Is the TP-Link 1043ND v.1.x able to use the full 250mbit downlink from WAN to LAN port? I am asking, because I only get 110mbit but the router has 5x gigabit ports?! Wouldnt that be sufficient to pass through 250mbits?
Does anyone have similar experience?
Can anyone confirm / deny this?
How could I troubleshoot this?
I remember it was discussed again recently, same model and version.It is already too old for such speeds. You need to get a new one.
Found the thread [Solved] TP-Link TL-WR1043N/ND v1 LAN Settings
Advertised as 5x 1 gigabit ports, but only does 0,11 gigabits.
If I buy a new one. How do I know if its fast enough? They all advertise with gigabit ports equipped.
At least ipq806x, mvebu and x86_64 will do 250 MBit/s WAN-to-LAN routing easily. Above 350-400 MBit/s, you're down to mvebu and x86_64.
I just did an iperf3 test with RPi3 <=> Win10 ... and it gave me 618 Mbits on LAN. Why is the WAN port limited to 110 Mbits?
because from wan to lan the router has to do some work. Nating for example and this work needs the cpu. the cpu is quite old.
The gigabit ports are for the lan speed.
Traffic between LAN ports remains internal to the hardware switch of your router, the router's CPU never gets to see the traffic and you achieve full 1 GBit/s line speed. Whenever the CPU needs to do something with the traffic, such as routing, NAT, firewall, it needs to leave the switch, through the CPU port of the switch (twice, LAN --> CPU --> WAN, the TL-WR1043NDv1 only has a single CPU port and a 6 port switch, which distinguishes between WAN and LAN via VLAN tagging) and then the slow 400 MHz single-core mips 24Kc CPU is tasked with operating on the packets, this is a bottleneck (several, actually).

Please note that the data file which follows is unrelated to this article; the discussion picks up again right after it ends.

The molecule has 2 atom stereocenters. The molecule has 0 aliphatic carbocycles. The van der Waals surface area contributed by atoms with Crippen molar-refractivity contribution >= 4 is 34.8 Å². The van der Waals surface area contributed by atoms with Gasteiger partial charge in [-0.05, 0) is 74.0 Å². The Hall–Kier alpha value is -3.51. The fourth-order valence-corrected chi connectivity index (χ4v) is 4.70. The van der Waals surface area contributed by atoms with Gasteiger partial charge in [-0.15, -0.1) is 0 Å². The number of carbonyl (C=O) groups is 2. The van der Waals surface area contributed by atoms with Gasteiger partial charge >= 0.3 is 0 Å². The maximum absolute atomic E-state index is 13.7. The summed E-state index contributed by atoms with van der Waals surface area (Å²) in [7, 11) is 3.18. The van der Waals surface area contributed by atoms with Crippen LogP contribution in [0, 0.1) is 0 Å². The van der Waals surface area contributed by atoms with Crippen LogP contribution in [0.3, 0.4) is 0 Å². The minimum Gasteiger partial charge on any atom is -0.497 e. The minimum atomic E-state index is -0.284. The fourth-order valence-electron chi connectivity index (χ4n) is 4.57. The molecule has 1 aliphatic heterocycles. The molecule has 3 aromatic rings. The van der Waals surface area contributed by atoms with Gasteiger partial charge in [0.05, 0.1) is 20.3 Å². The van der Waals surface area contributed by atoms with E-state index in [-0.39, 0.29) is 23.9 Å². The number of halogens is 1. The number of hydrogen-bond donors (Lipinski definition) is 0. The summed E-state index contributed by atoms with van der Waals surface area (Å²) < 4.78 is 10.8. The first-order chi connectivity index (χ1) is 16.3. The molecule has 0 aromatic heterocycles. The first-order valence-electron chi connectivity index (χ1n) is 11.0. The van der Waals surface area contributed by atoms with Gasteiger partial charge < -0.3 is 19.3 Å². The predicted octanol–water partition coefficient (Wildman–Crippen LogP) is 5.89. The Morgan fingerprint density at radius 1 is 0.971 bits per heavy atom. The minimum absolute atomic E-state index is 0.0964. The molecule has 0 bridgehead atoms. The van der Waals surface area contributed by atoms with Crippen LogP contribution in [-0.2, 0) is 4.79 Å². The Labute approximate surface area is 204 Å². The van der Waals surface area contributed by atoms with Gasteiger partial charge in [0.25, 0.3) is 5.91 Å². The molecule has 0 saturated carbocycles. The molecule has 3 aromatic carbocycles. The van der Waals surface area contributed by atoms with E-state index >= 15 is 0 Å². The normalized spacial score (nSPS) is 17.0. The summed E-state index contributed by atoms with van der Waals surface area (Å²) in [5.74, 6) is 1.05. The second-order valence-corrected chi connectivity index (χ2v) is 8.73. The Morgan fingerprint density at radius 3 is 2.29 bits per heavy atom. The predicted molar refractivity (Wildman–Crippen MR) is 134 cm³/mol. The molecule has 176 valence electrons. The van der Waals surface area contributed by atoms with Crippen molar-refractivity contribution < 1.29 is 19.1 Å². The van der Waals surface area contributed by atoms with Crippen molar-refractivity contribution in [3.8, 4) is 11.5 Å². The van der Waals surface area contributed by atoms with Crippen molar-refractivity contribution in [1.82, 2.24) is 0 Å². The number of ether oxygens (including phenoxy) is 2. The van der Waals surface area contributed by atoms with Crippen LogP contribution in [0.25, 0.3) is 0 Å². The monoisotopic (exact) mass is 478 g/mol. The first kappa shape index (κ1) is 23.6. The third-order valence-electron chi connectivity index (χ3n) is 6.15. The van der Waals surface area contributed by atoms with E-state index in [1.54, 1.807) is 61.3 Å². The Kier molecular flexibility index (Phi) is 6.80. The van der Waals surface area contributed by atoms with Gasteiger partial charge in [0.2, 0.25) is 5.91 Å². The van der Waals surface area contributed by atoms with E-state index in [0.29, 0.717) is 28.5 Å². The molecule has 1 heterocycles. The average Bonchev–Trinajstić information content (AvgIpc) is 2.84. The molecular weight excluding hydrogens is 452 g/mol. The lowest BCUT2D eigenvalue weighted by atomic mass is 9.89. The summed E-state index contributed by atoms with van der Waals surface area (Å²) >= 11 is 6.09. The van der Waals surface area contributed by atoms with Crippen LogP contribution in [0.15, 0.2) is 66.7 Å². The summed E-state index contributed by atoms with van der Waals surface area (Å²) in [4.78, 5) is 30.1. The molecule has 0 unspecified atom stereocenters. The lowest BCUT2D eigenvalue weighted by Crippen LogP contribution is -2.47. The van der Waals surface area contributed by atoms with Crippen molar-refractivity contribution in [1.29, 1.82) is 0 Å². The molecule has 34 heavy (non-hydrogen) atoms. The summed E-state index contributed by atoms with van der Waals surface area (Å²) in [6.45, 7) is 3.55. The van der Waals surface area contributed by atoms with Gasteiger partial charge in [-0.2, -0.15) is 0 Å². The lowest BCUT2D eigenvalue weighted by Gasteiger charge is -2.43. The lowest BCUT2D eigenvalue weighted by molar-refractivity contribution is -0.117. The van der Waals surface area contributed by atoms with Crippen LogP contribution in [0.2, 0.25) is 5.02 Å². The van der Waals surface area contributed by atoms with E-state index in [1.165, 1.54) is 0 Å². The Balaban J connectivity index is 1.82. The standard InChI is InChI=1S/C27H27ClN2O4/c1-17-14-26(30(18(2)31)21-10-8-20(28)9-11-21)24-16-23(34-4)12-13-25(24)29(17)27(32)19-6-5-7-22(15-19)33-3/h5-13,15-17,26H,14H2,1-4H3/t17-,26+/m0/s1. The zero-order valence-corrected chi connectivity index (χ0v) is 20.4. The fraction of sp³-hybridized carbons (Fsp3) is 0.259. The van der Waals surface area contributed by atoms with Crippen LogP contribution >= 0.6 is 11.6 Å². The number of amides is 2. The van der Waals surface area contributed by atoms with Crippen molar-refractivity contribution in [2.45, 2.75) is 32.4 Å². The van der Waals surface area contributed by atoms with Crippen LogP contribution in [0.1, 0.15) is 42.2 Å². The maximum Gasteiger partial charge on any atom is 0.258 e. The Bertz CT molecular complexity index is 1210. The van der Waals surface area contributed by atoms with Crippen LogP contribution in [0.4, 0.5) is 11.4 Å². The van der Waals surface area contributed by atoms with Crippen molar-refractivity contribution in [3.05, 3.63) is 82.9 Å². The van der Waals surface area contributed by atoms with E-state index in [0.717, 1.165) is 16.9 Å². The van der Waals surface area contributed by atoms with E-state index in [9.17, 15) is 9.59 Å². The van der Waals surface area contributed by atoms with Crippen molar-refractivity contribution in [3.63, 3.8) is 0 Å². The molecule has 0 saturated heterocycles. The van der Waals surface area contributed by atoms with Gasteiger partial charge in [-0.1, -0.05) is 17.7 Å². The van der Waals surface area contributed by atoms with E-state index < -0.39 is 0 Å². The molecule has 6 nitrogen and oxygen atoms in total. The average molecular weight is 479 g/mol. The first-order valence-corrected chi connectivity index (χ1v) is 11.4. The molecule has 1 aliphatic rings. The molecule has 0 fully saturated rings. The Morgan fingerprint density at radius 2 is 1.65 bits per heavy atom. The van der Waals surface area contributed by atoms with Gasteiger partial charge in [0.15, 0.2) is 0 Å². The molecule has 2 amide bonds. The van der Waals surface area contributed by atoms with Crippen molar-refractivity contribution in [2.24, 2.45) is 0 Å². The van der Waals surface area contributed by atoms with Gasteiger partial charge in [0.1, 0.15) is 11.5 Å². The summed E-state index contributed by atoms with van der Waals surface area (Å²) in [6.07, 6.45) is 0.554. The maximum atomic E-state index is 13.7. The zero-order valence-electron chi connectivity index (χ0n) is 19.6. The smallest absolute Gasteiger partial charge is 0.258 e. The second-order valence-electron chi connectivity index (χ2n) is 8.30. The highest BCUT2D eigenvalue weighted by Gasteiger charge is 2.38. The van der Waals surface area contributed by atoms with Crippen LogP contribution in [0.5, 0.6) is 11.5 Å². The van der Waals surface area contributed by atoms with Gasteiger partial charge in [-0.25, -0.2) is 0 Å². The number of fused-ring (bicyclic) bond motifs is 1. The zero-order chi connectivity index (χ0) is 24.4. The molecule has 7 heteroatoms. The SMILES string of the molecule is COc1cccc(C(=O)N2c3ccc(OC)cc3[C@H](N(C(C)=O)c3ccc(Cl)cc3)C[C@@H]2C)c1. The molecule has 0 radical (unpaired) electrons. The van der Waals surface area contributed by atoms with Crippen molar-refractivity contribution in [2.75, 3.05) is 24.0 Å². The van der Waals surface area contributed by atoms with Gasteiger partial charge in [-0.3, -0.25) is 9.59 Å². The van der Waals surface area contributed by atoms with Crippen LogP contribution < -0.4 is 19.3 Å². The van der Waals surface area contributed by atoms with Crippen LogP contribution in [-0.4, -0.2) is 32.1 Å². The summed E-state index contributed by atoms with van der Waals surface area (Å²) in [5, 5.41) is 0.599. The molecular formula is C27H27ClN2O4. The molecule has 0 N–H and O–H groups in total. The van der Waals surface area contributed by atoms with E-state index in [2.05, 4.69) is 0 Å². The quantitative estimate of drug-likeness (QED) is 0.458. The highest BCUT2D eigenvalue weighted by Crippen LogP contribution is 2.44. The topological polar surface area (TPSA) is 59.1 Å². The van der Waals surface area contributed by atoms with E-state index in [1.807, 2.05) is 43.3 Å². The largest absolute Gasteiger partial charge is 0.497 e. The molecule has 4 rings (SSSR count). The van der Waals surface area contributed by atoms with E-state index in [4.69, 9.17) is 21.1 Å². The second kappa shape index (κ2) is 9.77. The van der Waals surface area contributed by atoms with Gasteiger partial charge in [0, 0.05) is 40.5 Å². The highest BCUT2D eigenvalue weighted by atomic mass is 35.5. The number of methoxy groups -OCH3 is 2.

Keep in mind, your device has been released about 9 years ago, when 16-25 MBit/s WAN links were considered top end, the device was designed accordingly. Even today entry-level devices won't provide you with much more than ~150 MBit/s routing performance, the faster you go, the faster your router needs become - and ARM based multi-core CPUs in the 1-2.5 GHz range are increasingly replacing the <900 mips targets.
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